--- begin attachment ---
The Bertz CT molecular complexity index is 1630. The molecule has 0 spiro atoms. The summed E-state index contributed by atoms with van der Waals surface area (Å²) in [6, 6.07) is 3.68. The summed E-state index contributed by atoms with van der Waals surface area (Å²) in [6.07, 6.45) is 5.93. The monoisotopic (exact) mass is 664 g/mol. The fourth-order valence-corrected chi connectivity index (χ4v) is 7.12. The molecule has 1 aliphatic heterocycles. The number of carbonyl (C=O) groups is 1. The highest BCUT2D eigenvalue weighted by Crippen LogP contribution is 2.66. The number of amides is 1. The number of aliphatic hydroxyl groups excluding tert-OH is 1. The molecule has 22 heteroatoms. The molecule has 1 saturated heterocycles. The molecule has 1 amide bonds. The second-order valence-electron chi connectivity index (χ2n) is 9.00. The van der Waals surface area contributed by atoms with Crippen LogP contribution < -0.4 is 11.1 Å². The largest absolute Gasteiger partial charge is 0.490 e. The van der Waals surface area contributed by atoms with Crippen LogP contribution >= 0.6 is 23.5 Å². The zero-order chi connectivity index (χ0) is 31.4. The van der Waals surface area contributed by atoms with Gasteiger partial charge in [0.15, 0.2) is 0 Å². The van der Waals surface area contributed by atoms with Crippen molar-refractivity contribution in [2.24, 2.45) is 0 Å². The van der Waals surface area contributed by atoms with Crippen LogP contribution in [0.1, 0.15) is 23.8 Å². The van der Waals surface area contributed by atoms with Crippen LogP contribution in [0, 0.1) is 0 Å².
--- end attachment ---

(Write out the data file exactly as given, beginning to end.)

The Bertz CT molecular complexity index is 1630. The molecule has 0 spiro atoms. The summed E-state index contributed by atoms with van der Waals surface area (Å²) in [6, 6.07) is 3.68. The summed E-state index contributed by atoms with van der Waals surface area (Å²) in [6.07, 6.45) is 5.93. The monoisotopic (exact) mass is 664 g/mol. The fourth-order valence-corrected chi connectivity index (χ4v) is 7.12. The molecule has 1 aliphatic heterocycles. The number of carbonyl (C=O) groups is 1. The highest BCUT2D eigenvalue weighted by Crippen LogP contribution is 2.66. The number of amides is 1. The number of aliphatic hydroxyl groups excluding tert-OH is 1. The molecule has 22 heteroatoms. The molecule has 1 saturated heterocycles. The molecule has 1 amide bonds. The second-order valence-electron chi connectivity index (χ2n) is 9.00. The van der Waals surface area contributed by atoms with Crippen LogP contribution < -0.4 is 11.1 Å². The largest absolute Gasteiger partial charge is 0.490 e. The van der Waals surface area contributed by atoms with Crippen LogP contribution >= 0.6 is 23.5 Å². The zero-order chi connectivity index (χ0) is 31.4. The van der Waals surface area contributed by atoms with Gasteiger partial charge in [0.15, 0.2) is 0 Å². The van der Waals surface area contributed by atoms with Crippen molar-refractivity contribution in [2.24, 2.45) is 0 Å². The van der Waals surface area contributed by atoms with Crippen LogP contribution in [0.1, 0.15) is 23.8 Å². The van der Waals surface area contributed by atoms with Crippen LogP contribution in [0, 0.1) is 0 Å².